The role of betel-quid chewing in smoking cessation among workers in Taiwan
1 Department of Public Health, College of Medicine, Fu Jen Catholic University, No.510, Jongjheng Rd., Sinjhuang, New Taipei city, Taiwan
2 Department of Psychology, Auburn University, Auburn, Alabama, USA
3 Department of Medical Research and Education, Cheng-Hsin General Hospital, Taipei city, Taiwan
BMC Public Health 2014, 14:755 doi:10.1186/1471-2458-14-755Published: 28 July 2014
Current smokers exhibit a higher rate of betel-quid chewing than non-smokers. However, little is known regarding the extent to which betel-quid chewing may affect attempts to quit smoking and smoking cessation. The aim of the present study is to examine the association between betel-quid chewing and patterns of quitting smoking. Specifically, we explore whether betel-quid chewing is associated with (1) current smokers who have never attempted to quit versus those who have attempted to quit and have failed, those who are in the process of quitting, and successful cessation smokers, and (2) current smokers who have attempted to quit and have failed versus those who have successfully quit smoking.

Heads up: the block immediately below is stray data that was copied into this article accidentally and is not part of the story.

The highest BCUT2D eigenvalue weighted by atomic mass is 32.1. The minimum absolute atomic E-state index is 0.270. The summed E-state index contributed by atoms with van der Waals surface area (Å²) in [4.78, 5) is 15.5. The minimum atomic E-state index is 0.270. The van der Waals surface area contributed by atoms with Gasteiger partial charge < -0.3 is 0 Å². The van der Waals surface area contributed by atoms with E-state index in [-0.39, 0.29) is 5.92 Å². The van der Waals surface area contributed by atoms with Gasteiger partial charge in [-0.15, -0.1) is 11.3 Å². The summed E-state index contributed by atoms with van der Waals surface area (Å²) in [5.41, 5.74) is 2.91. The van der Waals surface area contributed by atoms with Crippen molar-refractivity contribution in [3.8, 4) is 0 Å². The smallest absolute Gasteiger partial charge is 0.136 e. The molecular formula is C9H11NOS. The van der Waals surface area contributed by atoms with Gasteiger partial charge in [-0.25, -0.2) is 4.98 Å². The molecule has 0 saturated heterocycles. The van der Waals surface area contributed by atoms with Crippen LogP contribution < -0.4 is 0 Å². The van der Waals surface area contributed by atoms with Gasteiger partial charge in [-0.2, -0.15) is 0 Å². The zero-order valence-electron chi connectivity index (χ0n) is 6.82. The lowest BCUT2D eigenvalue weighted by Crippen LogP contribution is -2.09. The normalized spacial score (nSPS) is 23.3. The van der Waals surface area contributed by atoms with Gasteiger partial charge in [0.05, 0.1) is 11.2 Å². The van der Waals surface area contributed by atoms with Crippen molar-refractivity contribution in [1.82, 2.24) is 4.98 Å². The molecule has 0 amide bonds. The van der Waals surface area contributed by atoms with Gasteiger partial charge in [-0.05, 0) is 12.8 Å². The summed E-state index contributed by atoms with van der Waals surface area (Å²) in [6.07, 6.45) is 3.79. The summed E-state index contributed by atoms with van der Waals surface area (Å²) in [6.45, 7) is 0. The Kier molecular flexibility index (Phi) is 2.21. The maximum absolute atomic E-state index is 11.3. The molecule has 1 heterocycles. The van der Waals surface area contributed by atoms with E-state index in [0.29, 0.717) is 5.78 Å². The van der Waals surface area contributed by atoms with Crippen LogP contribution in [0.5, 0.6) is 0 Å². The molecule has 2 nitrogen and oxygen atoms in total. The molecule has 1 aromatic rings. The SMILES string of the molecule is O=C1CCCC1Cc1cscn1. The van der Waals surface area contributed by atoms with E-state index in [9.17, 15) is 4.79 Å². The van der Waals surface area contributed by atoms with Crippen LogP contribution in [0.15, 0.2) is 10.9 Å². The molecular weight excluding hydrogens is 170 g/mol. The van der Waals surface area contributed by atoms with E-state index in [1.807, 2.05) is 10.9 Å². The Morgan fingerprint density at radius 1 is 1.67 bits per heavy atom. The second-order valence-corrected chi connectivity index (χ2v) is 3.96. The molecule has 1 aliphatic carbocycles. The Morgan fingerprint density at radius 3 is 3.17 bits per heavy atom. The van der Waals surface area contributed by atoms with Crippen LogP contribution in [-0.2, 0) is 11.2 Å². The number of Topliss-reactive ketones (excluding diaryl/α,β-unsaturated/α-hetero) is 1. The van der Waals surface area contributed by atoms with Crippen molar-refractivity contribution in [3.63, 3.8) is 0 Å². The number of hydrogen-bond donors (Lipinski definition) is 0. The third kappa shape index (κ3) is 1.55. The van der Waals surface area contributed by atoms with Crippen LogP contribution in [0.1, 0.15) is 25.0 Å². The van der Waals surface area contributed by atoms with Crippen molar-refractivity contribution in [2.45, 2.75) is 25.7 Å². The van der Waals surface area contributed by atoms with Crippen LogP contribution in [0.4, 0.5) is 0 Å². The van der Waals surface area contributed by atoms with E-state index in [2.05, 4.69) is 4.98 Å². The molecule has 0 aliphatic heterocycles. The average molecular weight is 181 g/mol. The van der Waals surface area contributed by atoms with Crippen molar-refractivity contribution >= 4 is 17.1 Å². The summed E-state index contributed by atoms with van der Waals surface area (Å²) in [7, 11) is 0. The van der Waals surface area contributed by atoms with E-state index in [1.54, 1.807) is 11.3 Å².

A telephone survey of 7,215 workers was conducted and obtained an 88.6% response rate. In the survey, the respondents’ smoking and betel-quid chewing statuses were recorded and a list of covariates was assessed.
After controlling for the effect of the covariates, betel-quid chewing was found to be more highly associated with current smokers who have never attempted to quit, compared to current smokers who are in the process of quitting (OR = 12.72; 95% CI = 1.05–154.26), successful cessation smokers (OR = 3.62; 95% CI = 2.32–5.65), and smokers who have attempted to quit and have failed (OR = 1.37; 95% CI = 1.06–1.77), respectively. In addition, betel-quid chewing is more highly associated with a failure to quit smoking than with successfully quitting smoking (OR = 3.46; 95% CI = 2.17–5.51).
The findings support four plausible reasons why betel-quid chewing may dissuade smokers from quitting. These reasons highlight additional avenues for potentially reducing the smoking population in workplaces, such as considering work contexts and social norms, and product sales in smoking-cessation campaigns.